Tax Wedge


DEFINITION of 'Tax Wedge'

1. The difference between before-tax and after-tax wages. The tax wedge measures how much the government receives as a result of taxing the labor force.

2. A measure of the market inefficiency that is created when a tax is imposed on a product or service. The tax causes the supply and demand equilibrium to shift, creating a wedge of dead weight losses.


1. The tax wedge is the difference between what employees take home in earnings and what it costs to employ them, or the dollar measure of the income tax rate. In some countries, the tax wedge increases as employee income increases. This reduces the marginal benefit of working therefore employees will often work less hours than they would if no tax was imposed. Some argue that the tax wedge on investment income will also reduce savings, create less innovation, and ultimately lowers living standards.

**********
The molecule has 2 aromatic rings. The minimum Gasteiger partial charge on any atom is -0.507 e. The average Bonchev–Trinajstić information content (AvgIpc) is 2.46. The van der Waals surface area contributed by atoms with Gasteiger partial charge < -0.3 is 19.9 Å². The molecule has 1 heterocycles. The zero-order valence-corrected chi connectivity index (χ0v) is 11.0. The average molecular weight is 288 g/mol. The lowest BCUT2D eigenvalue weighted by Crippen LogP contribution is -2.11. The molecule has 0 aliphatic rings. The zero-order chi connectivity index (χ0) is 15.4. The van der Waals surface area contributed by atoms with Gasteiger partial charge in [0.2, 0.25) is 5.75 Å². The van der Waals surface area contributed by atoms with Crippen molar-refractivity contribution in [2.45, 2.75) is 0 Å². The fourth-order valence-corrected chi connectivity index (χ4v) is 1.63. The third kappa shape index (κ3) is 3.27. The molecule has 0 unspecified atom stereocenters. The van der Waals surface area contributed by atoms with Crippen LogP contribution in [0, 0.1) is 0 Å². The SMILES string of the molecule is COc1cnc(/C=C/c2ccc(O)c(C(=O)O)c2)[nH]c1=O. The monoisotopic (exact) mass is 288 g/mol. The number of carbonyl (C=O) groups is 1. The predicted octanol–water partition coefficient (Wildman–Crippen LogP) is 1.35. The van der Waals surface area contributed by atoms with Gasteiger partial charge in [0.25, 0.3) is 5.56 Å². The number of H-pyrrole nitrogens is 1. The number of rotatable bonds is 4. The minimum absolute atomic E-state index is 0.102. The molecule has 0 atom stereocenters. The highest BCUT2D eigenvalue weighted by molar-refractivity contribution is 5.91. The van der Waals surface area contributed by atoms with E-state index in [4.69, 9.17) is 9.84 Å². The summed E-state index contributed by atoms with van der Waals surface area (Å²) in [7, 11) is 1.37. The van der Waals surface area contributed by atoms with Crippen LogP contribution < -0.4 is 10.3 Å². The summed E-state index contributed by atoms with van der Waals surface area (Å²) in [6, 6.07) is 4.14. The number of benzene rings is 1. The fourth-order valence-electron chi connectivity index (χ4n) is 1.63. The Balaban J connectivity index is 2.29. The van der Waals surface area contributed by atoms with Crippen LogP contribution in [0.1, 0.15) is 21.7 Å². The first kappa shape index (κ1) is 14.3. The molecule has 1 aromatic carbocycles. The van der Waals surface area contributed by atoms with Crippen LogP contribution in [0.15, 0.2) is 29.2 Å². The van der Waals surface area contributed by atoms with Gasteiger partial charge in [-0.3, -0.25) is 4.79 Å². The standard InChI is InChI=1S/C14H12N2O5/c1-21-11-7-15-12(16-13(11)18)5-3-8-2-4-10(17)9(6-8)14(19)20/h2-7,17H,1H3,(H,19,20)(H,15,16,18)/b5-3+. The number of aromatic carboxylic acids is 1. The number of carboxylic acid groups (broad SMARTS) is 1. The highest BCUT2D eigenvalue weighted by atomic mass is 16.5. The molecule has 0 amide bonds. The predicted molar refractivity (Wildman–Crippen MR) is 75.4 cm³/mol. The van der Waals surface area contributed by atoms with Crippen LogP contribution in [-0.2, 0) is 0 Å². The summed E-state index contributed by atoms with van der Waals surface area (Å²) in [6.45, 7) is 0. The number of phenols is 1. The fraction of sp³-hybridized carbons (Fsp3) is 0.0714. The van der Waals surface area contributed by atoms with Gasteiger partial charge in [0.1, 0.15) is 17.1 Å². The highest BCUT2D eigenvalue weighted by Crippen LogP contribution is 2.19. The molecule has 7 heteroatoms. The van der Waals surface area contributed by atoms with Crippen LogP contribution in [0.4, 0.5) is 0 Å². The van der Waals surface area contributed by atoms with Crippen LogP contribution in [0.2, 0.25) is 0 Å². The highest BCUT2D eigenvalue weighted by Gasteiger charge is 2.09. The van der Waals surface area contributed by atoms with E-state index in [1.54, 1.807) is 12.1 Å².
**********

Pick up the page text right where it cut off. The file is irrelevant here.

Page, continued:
2. By having a tax wedge the inefficiency will cause the consumer to pay more and the producer to receive less. This is due to higher equilibrium prices paid by consumers and lower equilibrium quantities sold by producers.

  1. Supply

    A fundamental economic concept that describes the total amount ...
  2. Marginal Utility

    The additional satisfaction a consumer gains from consuming one ...
  3. Income Tax

    A tax that governments impose on financial income generated by ...
  4. Equilibrium

    The state in which market supply and demand balance each other ...
  5. Demand

    An economic principle that describes a consumer's desire and ...
  6. Deadweight Loss

    The costs to society created by market inefficiency. Mainly used ...
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